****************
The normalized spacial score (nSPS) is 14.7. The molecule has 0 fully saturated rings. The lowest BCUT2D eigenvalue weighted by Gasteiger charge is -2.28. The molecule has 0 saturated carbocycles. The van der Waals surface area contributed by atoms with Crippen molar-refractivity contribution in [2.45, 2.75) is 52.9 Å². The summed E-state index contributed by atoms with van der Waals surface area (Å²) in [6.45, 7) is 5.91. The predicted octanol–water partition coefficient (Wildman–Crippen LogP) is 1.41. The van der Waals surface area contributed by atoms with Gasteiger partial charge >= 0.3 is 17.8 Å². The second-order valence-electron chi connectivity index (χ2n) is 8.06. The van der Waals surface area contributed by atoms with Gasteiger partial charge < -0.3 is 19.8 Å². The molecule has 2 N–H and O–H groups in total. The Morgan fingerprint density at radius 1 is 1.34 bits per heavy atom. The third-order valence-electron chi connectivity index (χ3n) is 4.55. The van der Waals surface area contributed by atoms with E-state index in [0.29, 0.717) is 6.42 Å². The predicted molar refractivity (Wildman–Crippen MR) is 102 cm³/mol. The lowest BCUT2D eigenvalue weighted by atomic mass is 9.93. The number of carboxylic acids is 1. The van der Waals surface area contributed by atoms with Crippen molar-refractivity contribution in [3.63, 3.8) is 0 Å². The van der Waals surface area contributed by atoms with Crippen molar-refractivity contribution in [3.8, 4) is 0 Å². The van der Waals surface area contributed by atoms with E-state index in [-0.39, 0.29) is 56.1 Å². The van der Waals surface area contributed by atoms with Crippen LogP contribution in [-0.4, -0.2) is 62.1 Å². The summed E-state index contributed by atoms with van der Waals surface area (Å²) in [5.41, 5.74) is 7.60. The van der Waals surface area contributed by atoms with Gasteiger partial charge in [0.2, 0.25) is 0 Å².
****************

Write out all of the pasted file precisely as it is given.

The normalized spacial score (nSPS) is 14.7. The molecule has 0 fully saturated rings. The lowest BCUT2D eigenvalue weighted by Gasteiger charge is -2.28. The molecule has 0 saturated carbocycles. The van der Waals surface area contributed by atoms with Crippen molar-refractivity contribution in [2.45, 2.75) is 52.9 Å². The summed E-state index contributed by atoms with van der Waals surface area (Å²) in [6.45, 7) is 5.91. The predicted octanol–water partition coefficient (Wildman–Crippen LogP) is 1.41. The van der Waals surface area contributed by atoms with Gasteiger partial charge >= 0.3 is 17.8 Å². The second-order valence-electron chi connectivity index (χ2n) is 8.06. The van der Waals surface area contributed by atoms with Gasteiger partial charge < -0.3 is 19.8 Å². The molecule has 2 N–H and O–H groups in total. The Morgan fingerprint density at radius 1 is 1.34 bits per heavy atom. The third-order valence-electron chi connectivity index (χ3n) is 4.55. The van der Waals surface area contributed by atoms with E-state index in [0.29, 0.717) is 6.42 Å². The predicted molar refractivity (Wildman–Crippen MR) is 102 cm³/mol. The lowest BCUT2D eigenvalue weighted by atomic mass is 9.93. The number of carboxylic acids is 1. The van der Waals surface area contributed by atoms with Crippen molar-refractivity contribution in [3.63, 3.8) is 0 Å². The van der Waals surface area contributed by atoms with Crippen molar-refractivity contribution in [3.8, 4) is 0 Å². The van der Waals surface area contributed by atoms with E-state index in [-0.39, 0.29) is 56.1 Å². The van der Waals surface area contributed by atoms with Crippen LogP contribution in [-0.4, -0.2) is 62.1 Å². The summed E-state index contributed by atoms with van der Waals surface area (Å²) in [5.41, 5.74) is 7.60. The van der Waals surface area contributed by atoms with Gasteiger partial charge in [0.2, 0.25) is 0 Å².